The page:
For too long, families and small businesses across the country watched helplessly as the cost of health insurance skyrocketed, making it harder to make ends meet. Insurance companies denied coverage to people who needed care, while many Americans lived one illness or one accident away from bankruptcy. As more and more people struggled to afford health insurance, particularly in minority communities, it became clear that Congress needed to take steps to address the rising costs of insurance and make health care more accessible for the American people.
The Affordable Care Act will make a huge difference in the lives of Hispanic families. Prior to passage of the law, disparities in access to health care as well as the quality of care continued to worsen, leaving the emergency room as the only source of care for too many people. Passed by a Democratic Congress and signed into law by President Barack Obama, the Affordable Care Act gives millions of families across the country the peace of mind that when they need it most, they will have affordable health insurance and guaranteed coverage. Under the law, it will be easier to obtain quality care, which is critical to the 50 percent of Hispanics who do not have a regular doctor and the third of Hispanics who are uninsured.
Millions of Americans and small businesses will have access to health care next year when a new competitive private health insurance market will come on line. At the same time, new tax credits will be provided to help middle-class families and small businesses afford health insurance, while many states will expand Medicaid to ensure more low-income families have access to care.
The Affordable Care Act is also putting control back in the hands of the American people, not insurance companies. The insurance industry will be more transparent with guarantees that more of your premiums will be used to cover care, not expensive overhead or administrative costs. Already, the new law prevents insurance companies from denying care to children just because of a pre-existing condition such as diabetes or asthma, and this benefit will soon extend to all Americans. Free preventive services will help people stay healthy and address issues before they become more harmful and costly.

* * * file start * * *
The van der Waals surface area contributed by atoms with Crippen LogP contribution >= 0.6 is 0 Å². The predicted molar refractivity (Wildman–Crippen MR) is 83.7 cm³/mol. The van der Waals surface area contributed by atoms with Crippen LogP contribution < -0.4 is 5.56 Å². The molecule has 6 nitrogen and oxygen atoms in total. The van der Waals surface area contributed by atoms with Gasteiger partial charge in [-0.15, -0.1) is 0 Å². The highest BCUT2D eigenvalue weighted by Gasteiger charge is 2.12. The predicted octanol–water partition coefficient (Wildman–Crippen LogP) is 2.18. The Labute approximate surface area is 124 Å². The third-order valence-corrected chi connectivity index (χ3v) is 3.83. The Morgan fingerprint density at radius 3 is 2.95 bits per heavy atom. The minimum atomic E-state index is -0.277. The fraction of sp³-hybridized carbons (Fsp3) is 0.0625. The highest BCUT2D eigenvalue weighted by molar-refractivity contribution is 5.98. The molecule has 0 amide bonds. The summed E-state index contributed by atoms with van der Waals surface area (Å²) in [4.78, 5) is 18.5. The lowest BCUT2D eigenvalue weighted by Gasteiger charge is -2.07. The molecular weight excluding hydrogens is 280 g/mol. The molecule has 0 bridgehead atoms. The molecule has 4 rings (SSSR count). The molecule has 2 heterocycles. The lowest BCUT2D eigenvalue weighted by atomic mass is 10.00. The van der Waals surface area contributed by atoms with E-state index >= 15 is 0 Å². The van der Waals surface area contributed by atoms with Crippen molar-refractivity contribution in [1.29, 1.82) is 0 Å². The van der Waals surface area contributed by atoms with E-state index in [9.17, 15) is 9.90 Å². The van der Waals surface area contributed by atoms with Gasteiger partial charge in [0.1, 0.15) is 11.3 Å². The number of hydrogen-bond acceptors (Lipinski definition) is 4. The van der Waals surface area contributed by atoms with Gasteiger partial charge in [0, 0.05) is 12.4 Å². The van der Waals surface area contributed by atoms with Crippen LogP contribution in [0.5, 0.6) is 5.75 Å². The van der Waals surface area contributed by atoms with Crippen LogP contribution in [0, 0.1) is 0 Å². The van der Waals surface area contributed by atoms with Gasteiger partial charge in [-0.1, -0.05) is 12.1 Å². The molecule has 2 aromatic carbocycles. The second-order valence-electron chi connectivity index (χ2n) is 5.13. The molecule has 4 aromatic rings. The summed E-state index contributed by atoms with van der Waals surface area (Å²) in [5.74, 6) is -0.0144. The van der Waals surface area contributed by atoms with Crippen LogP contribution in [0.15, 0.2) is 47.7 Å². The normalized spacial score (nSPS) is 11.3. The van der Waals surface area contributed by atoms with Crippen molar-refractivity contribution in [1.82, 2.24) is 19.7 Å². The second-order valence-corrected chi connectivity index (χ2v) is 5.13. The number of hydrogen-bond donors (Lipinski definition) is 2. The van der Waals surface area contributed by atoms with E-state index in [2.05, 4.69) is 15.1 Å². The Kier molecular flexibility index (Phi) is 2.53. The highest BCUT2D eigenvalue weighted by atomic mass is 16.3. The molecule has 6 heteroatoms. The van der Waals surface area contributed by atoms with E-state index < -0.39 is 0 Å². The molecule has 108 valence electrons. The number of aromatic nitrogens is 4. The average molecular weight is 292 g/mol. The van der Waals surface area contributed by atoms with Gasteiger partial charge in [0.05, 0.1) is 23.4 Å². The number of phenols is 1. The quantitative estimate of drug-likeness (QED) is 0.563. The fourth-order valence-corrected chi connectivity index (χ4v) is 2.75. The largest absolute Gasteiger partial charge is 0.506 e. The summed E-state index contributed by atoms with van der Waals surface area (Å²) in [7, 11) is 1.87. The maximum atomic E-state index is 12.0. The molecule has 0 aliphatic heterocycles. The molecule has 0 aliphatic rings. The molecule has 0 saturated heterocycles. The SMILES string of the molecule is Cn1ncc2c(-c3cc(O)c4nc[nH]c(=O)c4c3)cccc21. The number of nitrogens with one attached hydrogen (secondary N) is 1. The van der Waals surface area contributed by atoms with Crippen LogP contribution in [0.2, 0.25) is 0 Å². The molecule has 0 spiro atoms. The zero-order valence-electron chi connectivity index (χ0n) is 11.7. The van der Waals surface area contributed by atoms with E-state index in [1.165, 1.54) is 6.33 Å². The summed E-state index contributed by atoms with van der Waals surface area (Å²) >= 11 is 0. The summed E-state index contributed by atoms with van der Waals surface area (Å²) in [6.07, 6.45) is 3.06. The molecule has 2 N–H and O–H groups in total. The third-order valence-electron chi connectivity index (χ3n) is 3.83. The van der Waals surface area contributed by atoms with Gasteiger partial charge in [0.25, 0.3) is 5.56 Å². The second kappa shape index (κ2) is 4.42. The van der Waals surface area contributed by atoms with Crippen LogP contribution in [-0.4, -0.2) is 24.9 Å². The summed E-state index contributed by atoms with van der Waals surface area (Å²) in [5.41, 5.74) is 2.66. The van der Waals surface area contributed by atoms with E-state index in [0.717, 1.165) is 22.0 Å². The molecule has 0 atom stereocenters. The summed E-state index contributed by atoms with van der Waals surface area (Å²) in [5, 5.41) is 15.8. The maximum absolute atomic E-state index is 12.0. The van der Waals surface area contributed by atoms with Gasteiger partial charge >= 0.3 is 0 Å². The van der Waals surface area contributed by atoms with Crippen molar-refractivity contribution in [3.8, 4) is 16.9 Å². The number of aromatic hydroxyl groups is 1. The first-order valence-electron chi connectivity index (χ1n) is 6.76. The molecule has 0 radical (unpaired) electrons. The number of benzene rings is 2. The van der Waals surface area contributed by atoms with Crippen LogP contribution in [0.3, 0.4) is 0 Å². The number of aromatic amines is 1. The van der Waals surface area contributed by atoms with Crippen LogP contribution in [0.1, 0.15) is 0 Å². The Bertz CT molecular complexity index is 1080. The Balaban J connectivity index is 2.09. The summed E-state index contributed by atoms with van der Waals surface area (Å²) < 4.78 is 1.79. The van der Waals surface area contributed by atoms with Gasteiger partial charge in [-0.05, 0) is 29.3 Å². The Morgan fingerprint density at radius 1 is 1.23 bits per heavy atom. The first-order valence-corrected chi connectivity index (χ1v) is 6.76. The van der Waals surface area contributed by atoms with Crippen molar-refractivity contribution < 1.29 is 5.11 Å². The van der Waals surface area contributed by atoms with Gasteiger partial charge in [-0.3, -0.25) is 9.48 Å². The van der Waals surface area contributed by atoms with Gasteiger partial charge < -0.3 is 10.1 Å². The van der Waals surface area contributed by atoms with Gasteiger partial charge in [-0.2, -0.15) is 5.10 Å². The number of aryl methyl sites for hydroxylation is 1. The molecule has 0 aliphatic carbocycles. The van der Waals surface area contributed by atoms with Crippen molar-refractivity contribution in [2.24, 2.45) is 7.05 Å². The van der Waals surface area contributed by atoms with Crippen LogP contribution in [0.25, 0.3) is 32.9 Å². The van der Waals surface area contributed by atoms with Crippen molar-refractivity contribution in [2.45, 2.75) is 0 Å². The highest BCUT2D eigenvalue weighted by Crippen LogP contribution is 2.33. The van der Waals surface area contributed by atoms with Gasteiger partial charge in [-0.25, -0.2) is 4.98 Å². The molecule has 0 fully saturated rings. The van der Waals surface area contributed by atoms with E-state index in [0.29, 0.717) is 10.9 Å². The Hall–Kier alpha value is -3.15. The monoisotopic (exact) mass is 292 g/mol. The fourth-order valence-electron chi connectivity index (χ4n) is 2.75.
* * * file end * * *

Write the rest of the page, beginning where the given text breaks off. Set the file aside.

Thanks to health care reform, women will not have to worry that becoming pregnant, having breast cancer, or being a victim of domestic violence will be called a pre-existing condition used to deny coverage or justify higher costs. With women currently paying up to 48 percent more in premiums than men on the individual market, the Affordable Care Act ensures that this practice of gender rating will end and women will pay the same price as men.
Some of the positive impacts of the law are already being felt across the country. More than 100 million Americans have received free preventive services. More than 6 million young adults have been able to stay on their parents’ health plan. And 360,000 small businesses have received a tax credit to help them insure 2 million workers.
The numbers are staggering, but it’s the individual stories that illustrate just what this law means. Yvonne, from my state of New Mexico, lost her job when the company she worked for shipped it overseas. As a diabetic, private insurance companies would not insure her, so after becoming gravely ill and having to go to the emergency room where another problem was found, she had to wait two months to be seen at a hospital. When she finally was able to see the doctor, she was diagnosed with a form of lung cancer that would have been caught earlier if she had insurance. Yvonne passed away from complications resulting from the cancer after suffering through a system that discriminated against her for having a pre-existing condition.
It’s Yvonne’s story and the stories of so many like her that moved Congress and the President to action, to pass the Affordable Care Act, and to make sure that affordable health care is a right, not a privilege.